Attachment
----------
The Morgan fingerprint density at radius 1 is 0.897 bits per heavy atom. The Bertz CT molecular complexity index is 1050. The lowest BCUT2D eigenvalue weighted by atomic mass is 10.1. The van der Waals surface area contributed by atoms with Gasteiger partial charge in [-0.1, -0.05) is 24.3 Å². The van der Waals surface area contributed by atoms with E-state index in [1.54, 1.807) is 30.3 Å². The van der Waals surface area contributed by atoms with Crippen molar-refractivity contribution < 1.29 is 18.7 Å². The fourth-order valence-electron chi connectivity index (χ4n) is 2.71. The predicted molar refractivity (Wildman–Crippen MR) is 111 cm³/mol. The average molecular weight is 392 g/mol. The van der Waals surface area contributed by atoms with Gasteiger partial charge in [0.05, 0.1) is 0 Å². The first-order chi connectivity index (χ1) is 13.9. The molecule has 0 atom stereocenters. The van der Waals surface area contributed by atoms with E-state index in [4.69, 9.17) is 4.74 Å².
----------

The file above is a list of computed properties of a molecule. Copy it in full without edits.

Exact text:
The Morgan fingerprint density at radius 1 is 0.897 bits per heavy atom. The Bertz CT molecular complexity index is 1050. The lowest BCUT2D eigenvalue weighted by atomic mass is 10.1. The van der Waals surface area contributed by atoms with Gasteiger partial charge in [-0.1, -0.05) is 24.3 Å². The van der Waals surface area contributed by atoms with E-state index in [1.54, 1.807) is 30.3 Å². The van der Waals surface area contributed by atoms with Crippen molar-refractivity contribution < 1.29 is 18.7 Å². The fourth-order valence-electron chi connectivity index (χ4n) is 2.71. The predicted molar refractivity (Wildman–Crippen MR) is 111 cm³/mol. The average molecular weight is 392 g/mol. The van der Waals surface area contributed by atoms with Gasteiger partial charge in [0.05, 0.1) is 0 Å². The first-order chi connectivity index (χ1) is 13.9. The molecule has 0 atom stereocenters. The van der Waals surface area contributed by atoms with E-state index in [4.69, 9.17) is 4.74 Å².